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Recipe: Tama Matsuoka Wong's Fried Chicken with Za’atar

Friday, September 05, 2014

Tama Matsuoka Wong preparing sumac, which she foraged from the wild. Tama Matsuoka Wong preparing sumac, which she foraged from the wild. (Yossy Arefi/Tama Matsuoka Wong)

These chicken nuggets are crisp and dry, as opposed to greasy, with a subtle blend of flavors. If you want more heat, add Korean or spicy pepper powder.

Serves 4

2 cups plain yogurt

4 tablespoons Za’atar Spice (recipe follows)

Salt

2 teaspoons red pepper flakes

Grated zest and juice of 1 lemon

10 to 16 ounces boneless skinless chicken breast halves, cut into 2- to 3-inch chunks

Vegetable oil for frying

2 cups all-purpose flour

1 cup cornstarch

1. Mix the yogurt with 2 tablespoons of the za’atar, 2 teaspoons salt, the red pepper flakes, and the lemon zest and juice. Rub the chicken pieces with the mixture and marinate overnight in the refrigerator.

2. In a medium skillet, pour in oil to a depth of 1 inch and heat over high heat. Mix the flour and cornstarch together. Coat the chicken pieces with the flour mixture, shaking off the excess. Test the temperature by dropping a piece of chicken into the oil. It should sizzle. Fry the chicken in batches, turning once, for about 4 minutes, or until golden. Remove and drain on paper towels. Season with salt and the remaining 2 tablespoons za’atar. Serve hot.

 

Za’atar Spice

Many Middle Eastern families have their own secret recipe for za’atar, a spice blend chiefly used in cooking with meats and kebabs, soups and stews. The taste is nutty, subtly tart, and thoroughly Mediterranean.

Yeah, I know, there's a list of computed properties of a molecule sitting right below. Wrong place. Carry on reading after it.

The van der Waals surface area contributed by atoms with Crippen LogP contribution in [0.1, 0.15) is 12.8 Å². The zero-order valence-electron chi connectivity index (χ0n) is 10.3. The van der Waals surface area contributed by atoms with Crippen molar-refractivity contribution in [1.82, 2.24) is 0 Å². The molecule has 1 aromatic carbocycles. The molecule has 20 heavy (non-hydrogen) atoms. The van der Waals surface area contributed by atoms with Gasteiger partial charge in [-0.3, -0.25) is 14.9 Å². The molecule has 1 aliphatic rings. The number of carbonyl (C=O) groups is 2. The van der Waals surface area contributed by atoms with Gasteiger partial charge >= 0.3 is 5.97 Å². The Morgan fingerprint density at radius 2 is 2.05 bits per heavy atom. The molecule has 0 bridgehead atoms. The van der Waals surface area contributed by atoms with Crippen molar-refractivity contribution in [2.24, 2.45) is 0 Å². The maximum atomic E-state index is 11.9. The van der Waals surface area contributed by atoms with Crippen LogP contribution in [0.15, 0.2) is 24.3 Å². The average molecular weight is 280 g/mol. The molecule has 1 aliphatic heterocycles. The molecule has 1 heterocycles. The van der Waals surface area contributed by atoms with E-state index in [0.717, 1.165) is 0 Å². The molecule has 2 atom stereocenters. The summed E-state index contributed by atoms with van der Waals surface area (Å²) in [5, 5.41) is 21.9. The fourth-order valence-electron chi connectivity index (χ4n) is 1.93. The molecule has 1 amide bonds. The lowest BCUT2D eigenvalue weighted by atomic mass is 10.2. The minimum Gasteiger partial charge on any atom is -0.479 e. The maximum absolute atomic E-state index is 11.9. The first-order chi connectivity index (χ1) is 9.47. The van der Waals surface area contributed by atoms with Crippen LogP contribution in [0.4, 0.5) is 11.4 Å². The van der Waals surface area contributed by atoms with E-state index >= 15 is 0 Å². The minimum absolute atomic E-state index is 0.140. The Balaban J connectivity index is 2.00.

Makes 1 1/2 cups

1⁄2 cup Dried Sumac Spice (recipe follows)

1⁄2 cup dried thyme, ground in a spice or coffee grinder

1⁄2 cup toasted sesame seeds

Mix together the sumac, thyme, and sesame seeds and store in an airtight container for up to a year.

 

Dried Sumac Spice

This is a pantry staple that can be made at the peak of sumac season and used throughout the year. Eight to ten sumac berry clusters will yield about 21⁄2 cups spice.

Heat the oven to the lowest setting. After breaking apart the clusters and removing the twiggy core at the center, wash the sumac berries in cold water. (The water will turn pink and can be saved and strained for Sumac-Ade, page 191, and Sumac Jelly, page 192.) Spread the berries on a baking sheet lined with parchment paper and place them in the warm oven for about 3 hours until dry. Grind in a coffee or spice grinder. Sieve the powder to remove the larger seeds. Store the powder in an airtight container.

 

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